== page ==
Fast forward several years and game development just started becoming more accessible. It still seemed impractical for me to do, I had no experience with programming and wasn’t very good at art. Still, I loved the idea of working on them. As a writer, it offered a novel approach to storytelling. It’s built-in interactivity made people experience the story more deeply. Players can also shape the story based on how they play. The character takes on their attributes. Even in a simple platformer game, there are multiple ways to play it – speed running, finding all the hidden objects, etc. – it makes the connection to the character and game stronger.
Getting into the Industry
With a little bit of searching, I found a site that had job postings for people interested in game development. I applied to several and got my first gig as a writer for an MMO project. It was pretty awesome! I shaped the world. I created the entire history from how it started to the “modern” period. After that, I helped outline the webcomic and even helped create the plants and animals of the game. It was an amazing experience. Of course, like with all ambitious MMOs, it eventually fizzled out due to lack of focus and a small team.
After that, I joined another group as a writer. I was brought on to help flesh out the backstory of the world and the characters. It was a lot of fun coming up with a story that matched the title. Eventually, I spoke with the producer, and we decided to create a smaller game to help build up some hype for the larger game we were making. At first he acted as the lead designer, but eventually, he passed the torch to me as I had a greater understanding of the story and setting. It was pretty scary! Having never taken on this role, I had no idea what to do, how to communicate my goals and issues. Add on to that internal struggles, and it was a nightmare. But eventually, it did get done.
With each new game, I improve. It’s a learning process, and it can sometimes be painful, but it’s worth it.
Recently, I took part in a mentorship program where I created my first game from scratch. While it certainly isn’t a masterpiece, it proved to me that even without any art skills or experience with programming I could make something that was playable and had some interesting features. Learning more about these aspects also helps me a become a better game designer. I’m planning on putting some time aside to work on personal projects so that I can test out some mechanics that I might later include in other games to see if it’s any fun.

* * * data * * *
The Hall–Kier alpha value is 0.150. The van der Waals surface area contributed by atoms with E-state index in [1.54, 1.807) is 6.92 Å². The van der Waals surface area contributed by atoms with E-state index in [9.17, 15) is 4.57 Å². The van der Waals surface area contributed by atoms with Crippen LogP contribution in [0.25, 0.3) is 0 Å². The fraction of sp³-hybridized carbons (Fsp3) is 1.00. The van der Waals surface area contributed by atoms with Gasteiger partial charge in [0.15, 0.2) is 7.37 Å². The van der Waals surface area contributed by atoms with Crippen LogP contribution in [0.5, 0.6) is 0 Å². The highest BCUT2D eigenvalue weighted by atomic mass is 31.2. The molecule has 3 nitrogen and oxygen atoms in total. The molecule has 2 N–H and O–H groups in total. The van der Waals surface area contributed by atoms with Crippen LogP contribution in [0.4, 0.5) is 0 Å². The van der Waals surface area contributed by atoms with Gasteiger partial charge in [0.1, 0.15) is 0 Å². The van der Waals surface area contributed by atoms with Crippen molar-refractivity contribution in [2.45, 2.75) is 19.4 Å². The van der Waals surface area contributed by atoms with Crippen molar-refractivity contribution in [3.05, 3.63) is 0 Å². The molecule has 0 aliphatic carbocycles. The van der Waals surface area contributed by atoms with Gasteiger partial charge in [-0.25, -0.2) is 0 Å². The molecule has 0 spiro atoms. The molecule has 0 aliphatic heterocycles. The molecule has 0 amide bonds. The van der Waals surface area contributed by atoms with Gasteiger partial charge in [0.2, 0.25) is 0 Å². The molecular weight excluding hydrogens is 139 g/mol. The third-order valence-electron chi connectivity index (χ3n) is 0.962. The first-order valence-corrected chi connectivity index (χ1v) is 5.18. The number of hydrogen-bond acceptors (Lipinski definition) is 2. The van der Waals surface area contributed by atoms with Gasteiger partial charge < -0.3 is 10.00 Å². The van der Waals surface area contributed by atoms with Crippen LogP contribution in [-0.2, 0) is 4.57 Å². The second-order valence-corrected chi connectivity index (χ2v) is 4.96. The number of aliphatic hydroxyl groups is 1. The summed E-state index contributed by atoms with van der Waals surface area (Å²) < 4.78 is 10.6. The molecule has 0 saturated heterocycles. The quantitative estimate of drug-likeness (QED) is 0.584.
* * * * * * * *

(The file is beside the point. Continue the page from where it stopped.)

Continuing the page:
I didn’t become a game designer by following a traditional path. While I think there are benefits to getting a degree in game design from schools (connections, familiarity with game engines, etc.), it’s not for everyone. So, if you’re mulling over whether you want to jump into game development or not, give a try. You don’t need to study computer science in college to make a good game. What you do need, however, is perseverance to push through.
There’s nothing quite like a new year to really turn over a new leaf. There’s a lot we weren’t so great about in 2016, but 2017 is the year to take a step forward and make some changes. While you don’t need to wait a full year to up your game, it certainly does help to have a fresh 12 months ahead of you. So here are a few of our resolutions for 2017:
Game Development Resolutions
More consistent blog posts – we plan on posting twice a week. One of those posts will be a game development blog.
Finish up The Painter’s Apprentice this year! We’re pretty excited with how things are going and while we’re certainly looking for ways to improve, we’re also pushing ourselves to get the game out. Finger crossed!